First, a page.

Interface unveils the secrets beneath the Met's paintings

Interface unveils the secrets beneath the Met's paintings

Developed in the MediaLab, 'Paintings Uncovered' reveals the hidden layers beneath the top surface of a painting using an infrared flashlight and a hacked PS3 camera.

The MediaLab at the Met is a place where art meets technology to find new ways to interact with the museum. Over the course of a semester, graduate students from New York City's design, technology, museum, and media studies programs have close encounters with the Met's collection as well as the Museum staff on a regular basis to develop their ideas into functional demonstrations that helps them think about ways that new technology can impact visitors' experience of the Museum.

The interactive interface 'Paintings Uncovered' was developed by Betty Quinn, a former MediaLab Intern. The idea was inspired by her childhood dream of becoming an archaeologist; by using a flashlight, users can "role-play" as archaeologists or researchers.

Betty wanted to experiment with sharing the story of the paintings in an interactive way, so she created an interface that reacted to infrared light to reveal the original painting that lies underneath.

You may wonder why are paintings hiding stories beneath the surface, the answer isn't about any conspiracy theory. Painters frequently paint over paintings for various reasons, one may be that the original painting didn't sell, so the artist reused the canvas to create an entirely new painting, or maybe the artist changed his mind about the final result. Examining the underlying surfaces of paintings can reveal the artist's process of creating the artwork. 

Pablo Picasso is known to have often painted over his paintings. Here, one can see Woman Ironing (1904) (left) and the portrait of a man found underneath (right).

The technology behind 'Paintings Uncovered'

Reflectography is an infrared technique to detect layers beneath the top surface of a painting. This method was used to reveal the three versions of Leonardo Da Vinci's 'Lady with an Ermine' - one without the ermine and two different versions of the short-tailed weasel :)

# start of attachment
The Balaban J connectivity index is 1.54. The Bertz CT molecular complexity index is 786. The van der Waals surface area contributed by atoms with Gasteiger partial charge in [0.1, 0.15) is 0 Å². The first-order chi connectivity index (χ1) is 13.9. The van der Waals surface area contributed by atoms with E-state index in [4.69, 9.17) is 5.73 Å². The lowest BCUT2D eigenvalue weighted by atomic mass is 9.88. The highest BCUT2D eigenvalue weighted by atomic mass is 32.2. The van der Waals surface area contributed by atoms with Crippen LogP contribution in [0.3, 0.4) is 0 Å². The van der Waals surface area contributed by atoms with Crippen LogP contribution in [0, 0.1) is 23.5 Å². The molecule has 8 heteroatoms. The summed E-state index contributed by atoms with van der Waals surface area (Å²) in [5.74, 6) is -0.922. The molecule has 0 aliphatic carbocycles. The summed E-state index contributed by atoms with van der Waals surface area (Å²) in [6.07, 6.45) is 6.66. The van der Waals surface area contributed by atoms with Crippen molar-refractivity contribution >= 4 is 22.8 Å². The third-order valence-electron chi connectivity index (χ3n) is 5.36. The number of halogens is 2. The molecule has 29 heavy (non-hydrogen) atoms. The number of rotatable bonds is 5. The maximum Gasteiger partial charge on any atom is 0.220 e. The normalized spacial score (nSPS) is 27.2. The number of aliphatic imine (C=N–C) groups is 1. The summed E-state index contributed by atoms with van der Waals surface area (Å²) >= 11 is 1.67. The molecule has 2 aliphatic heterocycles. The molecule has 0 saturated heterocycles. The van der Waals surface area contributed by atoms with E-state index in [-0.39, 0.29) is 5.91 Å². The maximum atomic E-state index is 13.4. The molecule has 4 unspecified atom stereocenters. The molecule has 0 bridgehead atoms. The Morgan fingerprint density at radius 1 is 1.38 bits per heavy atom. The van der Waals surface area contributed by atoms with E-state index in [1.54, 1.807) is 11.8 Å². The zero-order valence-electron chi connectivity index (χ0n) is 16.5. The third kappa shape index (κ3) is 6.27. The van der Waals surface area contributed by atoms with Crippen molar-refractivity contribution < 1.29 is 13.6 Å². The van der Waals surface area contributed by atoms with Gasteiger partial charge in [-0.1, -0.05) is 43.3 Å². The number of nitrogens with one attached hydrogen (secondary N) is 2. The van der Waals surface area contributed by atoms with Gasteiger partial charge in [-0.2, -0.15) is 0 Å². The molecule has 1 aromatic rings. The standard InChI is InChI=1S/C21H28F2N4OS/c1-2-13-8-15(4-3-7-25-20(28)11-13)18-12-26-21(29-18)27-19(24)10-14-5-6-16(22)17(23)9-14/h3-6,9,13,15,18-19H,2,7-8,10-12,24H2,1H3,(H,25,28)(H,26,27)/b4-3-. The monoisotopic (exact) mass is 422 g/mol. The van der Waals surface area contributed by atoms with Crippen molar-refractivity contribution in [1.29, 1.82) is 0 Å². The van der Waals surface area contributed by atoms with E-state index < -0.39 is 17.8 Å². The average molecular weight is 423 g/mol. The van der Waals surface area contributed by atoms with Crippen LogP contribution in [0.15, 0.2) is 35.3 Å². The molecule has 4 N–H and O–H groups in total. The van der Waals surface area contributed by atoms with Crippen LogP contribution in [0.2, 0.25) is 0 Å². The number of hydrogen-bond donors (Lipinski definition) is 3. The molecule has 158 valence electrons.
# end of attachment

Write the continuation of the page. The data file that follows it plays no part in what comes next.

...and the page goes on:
"We've discovered that Leonardo is always changing his mind. This is someone who hesitates - he erases things, he adds things, he changes his mind again and again." - Pascal Cotte, pioneer of a new technique called Layer Amplification Method (LAM). BBC News.

With 'Paintings Uncovered', users are able to point an infrared flashlight at a digital version of the painting (either a projection or pulled up on a computer screen), and an infrared camera tracks the position of the light to create a circular mask on the painting that "burns through" the top layer. Moving the flashlight onto certain areas then triggers specific questions about the work.

Betty created the interface by using openFrameworks (a C++ toolkit aimed at designers) and the PS3 Eye, a small, portable camera for the PlayStation 3. She modified the PS3 Eye by removing the infrared filter and installing a visible light filter instead (view the Instructable). Then she took apart a cheap flashlight and switched its LED with an infrared LED.

One of the Met's artwork stories revealed by 'Paintings Uncovered' is the John Singer Sargent's portrait of Madame X. This portrait was a subject of controversy when it was unveiled at the Paris Salon in 1884. In the original painting, the strap on Gautreau's right shoulder seductively rested off her shoulder. People were shocked and made a scandal, so Sargent painted over the strap in order that it was secured on her shoulder, and, in 1916, sold the painting to The Metropolitan Museum of Art.

'Paintings Uncovered' engages viewers with a question before allowing them to view the revealed layer. Betty Quinn intended to create an inquiry-based experience that encourages viewers to examine the painting more closely and think about the art before jumping into an immediate lecture. This technology is an inspiration source for an evolution in the traditional labels of the museum's artworks that would turn tours into interactive guide-free experiences for a memorable museum storytelling.

Published on: March 2016
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